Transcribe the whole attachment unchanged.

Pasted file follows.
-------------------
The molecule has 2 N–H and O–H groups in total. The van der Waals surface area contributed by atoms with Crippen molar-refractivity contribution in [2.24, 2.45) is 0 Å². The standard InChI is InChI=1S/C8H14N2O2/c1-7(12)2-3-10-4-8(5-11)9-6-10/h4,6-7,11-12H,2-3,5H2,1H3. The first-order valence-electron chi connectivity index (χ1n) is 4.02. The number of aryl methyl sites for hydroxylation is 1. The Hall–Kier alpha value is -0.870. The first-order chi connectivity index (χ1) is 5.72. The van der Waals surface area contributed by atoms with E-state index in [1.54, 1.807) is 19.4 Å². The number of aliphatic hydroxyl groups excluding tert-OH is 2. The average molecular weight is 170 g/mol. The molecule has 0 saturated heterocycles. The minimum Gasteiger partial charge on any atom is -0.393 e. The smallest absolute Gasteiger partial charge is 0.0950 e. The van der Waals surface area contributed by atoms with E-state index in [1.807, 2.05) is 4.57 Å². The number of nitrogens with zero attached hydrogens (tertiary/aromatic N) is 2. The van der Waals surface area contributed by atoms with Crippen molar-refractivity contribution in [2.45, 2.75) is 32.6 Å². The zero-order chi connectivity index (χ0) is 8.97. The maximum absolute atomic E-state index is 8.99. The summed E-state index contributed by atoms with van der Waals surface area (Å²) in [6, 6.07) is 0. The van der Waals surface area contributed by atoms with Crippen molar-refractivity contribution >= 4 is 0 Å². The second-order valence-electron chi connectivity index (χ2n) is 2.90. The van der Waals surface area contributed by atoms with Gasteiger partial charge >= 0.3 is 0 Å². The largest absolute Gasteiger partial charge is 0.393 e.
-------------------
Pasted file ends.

The molecule has 2 N–H and O–H groups in total. The van der Waals surface area contributed by atoms with Crippen molar-refractivity contribution in [2.24, 2.45) is 0 Å². The standard InChI is InChI=1S/C8H14N2O2/c1-7(12)2-3-10-4-8(5-11)9-6-10/h4,6-7,11-12H,2-3,5H2,1H3. The first-order valence-electron chi connectivity index (χ1n) is 4.02. The number of aryl methyl sites for hydroxylation is 1. The Hall–Kier alpha value is -0.870. The first-order chi connectivity index (χ1) is 5.72. The van der Waals surface area contributed by atoms with E-state index in [1.54, 1.807) is 19.4 Å². The number of aliphatic hydroxyl groups excluding tert-OH is 2. The average molecular weight is 170 g/mol. The molecule has 0 saturated heterocycles. The minimum Gasteiger partial charge on any atom is -0.393 e. The smallest absolute Gasteiger partial charge is 0.0950 e. The van der Waals surface area contributed by atoms with E-state index in [1.807, 2.05) is 4.57 Å². The number of nitrogens with zero attached hydrogens (tertiary/aromatic N) is 2. The van der Waals surface area contributed by atoms with Crippen molar-refractivity contribution in [2.45, 2.75) is 32.6 Å². The zero-order chi connectivity index (χ0) is 8.97. The maximum absolute atomic E-state index is 8.99. The summed E-state index contributed by atoms with van der Waals surface area (Å²) in [6, 6.07) is 0. The van der Waals surface area contributed by atoms with Crippen molar-refractivity contribution >= 4 is 0 Å². The second-order valence-electron chi connectivity index (χ2n) is 2.90. The van der Waals surface area contributed by atoms with Gasteiger partial charge >= 0.3 is 0 Å². The largest absolute Gasteiger partial charge is 0.393 e.